Syndicated loans

Immediate recovery unlikely for Hong Kong’s syndicated loan market

The highest 3-month HIBOR rate in a decade sends syndicated loan volumes to an all-time low.

Hong Kong’s 3-month benchmark interbank loan interest rate (HIBOR) is trading close to its highest level since the 2008 financial crisis, putting pressure on an already sluggish syndicated loan market.

Loan volumes fell to a record low of $4.6 billion across 15 deals in the second quarter of the year –
a 67% decrease on the previous quarter. And there is no respite in sight, according to financial data provider Dealogic.

HIBOR peaked on July 5 at 2.65%, before dipping briefly to 2.2% later in the month. The rate has since risen again to top 2.29% on August 8.

US Fed policy shifts usually predicate similar changes in the HKMA-controlled HIBOR, thanks to the tightly linked US-Hong Kong exchange rate system.

The current situation defies this convention. The 3-month London benchmark interbank loan interest (LIBOR) has fallen steadily since January, while the 3-month HIBOR has risen.

“In Hong Kong, the pace of the convergence of local interest rates with US interest rates is influenced by domestic conditions,'' said HKMA chief executive Norman Chan after the Federal Open Market Committee meeting at the start of August.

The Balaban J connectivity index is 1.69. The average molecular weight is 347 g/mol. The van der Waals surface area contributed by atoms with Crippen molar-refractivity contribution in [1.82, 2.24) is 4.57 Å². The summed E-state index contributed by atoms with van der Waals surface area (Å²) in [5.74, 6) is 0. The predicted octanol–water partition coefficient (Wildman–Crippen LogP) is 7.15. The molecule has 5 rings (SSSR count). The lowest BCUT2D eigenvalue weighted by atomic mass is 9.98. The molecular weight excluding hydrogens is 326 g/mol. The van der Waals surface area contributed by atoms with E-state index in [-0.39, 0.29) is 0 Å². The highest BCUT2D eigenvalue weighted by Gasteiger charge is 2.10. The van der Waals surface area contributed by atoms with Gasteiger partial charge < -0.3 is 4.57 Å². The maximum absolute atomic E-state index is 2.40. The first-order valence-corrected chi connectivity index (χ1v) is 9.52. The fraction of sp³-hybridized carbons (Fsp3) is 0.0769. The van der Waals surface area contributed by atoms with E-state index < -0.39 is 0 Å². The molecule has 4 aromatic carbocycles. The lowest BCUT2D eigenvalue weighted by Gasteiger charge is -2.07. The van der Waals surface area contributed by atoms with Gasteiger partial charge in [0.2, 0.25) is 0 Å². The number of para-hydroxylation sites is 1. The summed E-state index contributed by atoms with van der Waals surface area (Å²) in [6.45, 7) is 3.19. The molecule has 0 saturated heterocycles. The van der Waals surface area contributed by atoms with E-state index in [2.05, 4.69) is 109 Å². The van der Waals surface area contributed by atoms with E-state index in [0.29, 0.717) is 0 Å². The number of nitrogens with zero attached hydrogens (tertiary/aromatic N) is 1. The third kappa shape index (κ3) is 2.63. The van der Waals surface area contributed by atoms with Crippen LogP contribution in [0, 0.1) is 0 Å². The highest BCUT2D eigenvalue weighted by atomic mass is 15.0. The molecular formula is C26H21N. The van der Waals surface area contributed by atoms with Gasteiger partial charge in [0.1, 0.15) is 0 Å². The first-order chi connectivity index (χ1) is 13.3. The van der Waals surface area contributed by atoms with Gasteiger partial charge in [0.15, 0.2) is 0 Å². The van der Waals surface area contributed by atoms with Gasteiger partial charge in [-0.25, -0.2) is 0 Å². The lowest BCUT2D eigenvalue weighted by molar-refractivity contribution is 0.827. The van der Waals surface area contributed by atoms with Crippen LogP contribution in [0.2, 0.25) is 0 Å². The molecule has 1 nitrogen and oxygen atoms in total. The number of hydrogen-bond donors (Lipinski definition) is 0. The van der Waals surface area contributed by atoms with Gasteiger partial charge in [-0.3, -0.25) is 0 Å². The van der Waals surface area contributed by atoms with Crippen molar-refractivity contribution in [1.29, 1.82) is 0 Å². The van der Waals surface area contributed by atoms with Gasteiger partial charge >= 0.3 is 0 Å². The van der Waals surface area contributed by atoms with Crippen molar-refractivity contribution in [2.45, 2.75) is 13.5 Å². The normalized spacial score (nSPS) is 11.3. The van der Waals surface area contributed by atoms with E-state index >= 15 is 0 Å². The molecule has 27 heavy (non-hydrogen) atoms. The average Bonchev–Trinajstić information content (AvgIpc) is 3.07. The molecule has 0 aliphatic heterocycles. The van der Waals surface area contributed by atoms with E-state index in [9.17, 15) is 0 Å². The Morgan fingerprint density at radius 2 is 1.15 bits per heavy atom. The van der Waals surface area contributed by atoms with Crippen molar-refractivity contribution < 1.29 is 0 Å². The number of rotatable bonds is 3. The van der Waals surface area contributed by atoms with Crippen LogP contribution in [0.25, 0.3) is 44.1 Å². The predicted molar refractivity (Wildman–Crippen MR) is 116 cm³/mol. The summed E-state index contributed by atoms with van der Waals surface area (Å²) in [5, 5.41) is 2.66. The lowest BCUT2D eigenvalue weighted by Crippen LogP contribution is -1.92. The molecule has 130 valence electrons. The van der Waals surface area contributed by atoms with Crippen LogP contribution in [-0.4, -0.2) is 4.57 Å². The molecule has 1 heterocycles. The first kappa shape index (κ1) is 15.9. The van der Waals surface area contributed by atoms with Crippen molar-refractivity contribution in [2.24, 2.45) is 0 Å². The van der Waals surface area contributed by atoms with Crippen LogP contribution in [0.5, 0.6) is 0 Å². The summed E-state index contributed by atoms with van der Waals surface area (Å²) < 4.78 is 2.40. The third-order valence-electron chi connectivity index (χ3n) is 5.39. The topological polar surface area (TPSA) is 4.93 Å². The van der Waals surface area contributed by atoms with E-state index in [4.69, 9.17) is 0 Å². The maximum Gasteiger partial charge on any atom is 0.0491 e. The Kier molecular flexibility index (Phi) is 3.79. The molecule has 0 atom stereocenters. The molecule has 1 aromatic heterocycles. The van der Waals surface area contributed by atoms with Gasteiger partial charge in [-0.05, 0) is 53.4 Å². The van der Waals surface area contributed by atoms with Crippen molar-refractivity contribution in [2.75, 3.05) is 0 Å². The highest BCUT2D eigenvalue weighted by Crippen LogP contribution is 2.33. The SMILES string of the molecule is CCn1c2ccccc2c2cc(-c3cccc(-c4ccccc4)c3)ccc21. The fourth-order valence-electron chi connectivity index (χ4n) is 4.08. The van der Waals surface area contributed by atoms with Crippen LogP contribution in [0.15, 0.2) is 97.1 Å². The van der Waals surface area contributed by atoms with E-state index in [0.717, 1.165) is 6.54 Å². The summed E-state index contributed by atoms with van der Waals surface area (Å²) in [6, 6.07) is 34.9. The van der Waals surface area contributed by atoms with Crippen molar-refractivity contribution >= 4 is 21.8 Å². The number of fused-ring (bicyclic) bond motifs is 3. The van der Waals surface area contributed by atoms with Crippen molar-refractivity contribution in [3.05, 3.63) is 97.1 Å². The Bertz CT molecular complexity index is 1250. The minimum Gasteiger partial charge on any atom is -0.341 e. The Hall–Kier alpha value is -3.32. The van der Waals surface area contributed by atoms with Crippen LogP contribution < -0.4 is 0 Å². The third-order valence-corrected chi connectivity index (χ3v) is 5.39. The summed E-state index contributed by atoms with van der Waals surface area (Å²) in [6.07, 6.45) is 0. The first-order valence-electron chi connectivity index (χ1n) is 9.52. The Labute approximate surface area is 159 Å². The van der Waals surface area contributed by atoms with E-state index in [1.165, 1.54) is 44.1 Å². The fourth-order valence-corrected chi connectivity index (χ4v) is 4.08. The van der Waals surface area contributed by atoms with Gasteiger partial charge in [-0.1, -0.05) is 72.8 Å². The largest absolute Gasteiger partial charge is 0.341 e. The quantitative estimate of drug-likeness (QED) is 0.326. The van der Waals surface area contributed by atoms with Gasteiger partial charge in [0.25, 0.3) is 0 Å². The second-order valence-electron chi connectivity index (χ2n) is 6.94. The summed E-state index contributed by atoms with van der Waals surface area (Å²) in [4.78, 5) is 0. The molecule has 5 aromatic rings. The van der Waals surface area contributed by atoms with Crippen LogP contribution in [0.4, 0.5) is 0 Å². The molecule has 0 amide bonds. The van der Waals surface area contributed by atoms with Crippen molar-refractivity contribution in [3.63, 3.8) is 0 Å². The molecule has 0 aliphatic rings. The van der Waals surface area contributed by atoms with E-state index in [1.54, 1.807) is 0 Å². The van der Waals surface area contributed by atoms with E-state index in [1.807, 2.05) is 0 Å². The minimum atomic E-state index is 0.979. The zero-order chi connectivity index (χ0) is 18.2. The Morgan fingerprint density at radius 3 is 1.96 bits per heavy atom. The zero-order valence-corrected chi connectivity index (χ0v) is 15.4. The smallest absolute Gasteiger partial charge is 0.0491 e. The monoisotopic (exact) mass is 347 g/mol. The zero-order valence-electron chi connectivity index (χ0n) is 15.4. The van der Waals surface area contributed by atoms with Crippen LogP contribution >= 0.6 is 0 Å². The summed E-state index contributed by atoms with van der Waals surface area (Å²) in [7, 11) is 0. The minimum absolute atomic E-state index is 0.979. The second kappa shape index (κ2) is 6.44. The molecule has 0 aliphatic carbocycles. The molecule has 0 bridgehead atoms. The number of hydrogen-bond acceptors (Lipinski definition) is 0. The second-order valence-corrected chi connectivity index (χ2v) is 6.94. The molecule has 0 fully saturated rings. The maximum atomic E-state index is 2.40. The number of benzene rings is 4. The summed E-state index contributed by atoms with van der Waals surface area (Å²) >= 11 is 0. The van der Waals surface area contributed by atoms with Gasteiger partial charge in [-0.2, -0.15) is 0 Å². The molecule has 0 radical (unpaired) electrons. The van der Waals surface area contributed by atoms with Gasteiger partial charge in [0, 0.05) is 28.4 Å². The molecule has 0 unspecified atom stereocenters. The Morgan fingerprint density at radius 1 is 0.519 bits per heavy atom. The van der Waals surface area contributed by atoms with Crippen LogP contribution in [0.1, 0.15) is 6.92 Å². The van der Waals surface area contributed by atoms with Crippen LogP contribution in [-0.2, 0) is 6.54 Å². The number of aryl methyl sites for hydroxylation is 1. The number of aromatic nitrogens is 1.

“I expect that HIBOR will continue to be influenced by local supply and demand and may not immediately follow the move in LIBOR.”

The situation is compounded by looming social and political instability. City-wide demonstrations against a China-Hong Kong extradition treaty intensified in July, and the ongoing China-US trade war continues unabated.

US President Donald Trump’s administration plans for a new round of tariffs to take effect on September 1. A 10% fee will be charged on $300 billion worth of Chinese goods that had previously been spared additional taxation.

To be sure, Hong Kong is not the only Asian financial market to become a casualty of the trade war. Exports across the Asia Pacific region have abated “as demand by manufacturers in China for intermediate inputs has fallen,” according to a report prepared by credit rating agency Moody’s.

Regional loan volume declined as a whole. Still, Hong Kong has been particularly hard hit with a 30% volume decrease, four percentage points higher than the regional average.

In the past, a lower HIBOR rate has helped the Hong Kong loan market recover quickly from similar disruptions.

The Hong Kong Umbrella Movement in 2014, which included a 79-day occupation of the city’s financial district, sunk loan volume by 39% from the first to the second half of the year, according to Dealogic data.

At the time, a 3-month HIBOR of 1% brought loan volume back up to pre-protest levels within six months.

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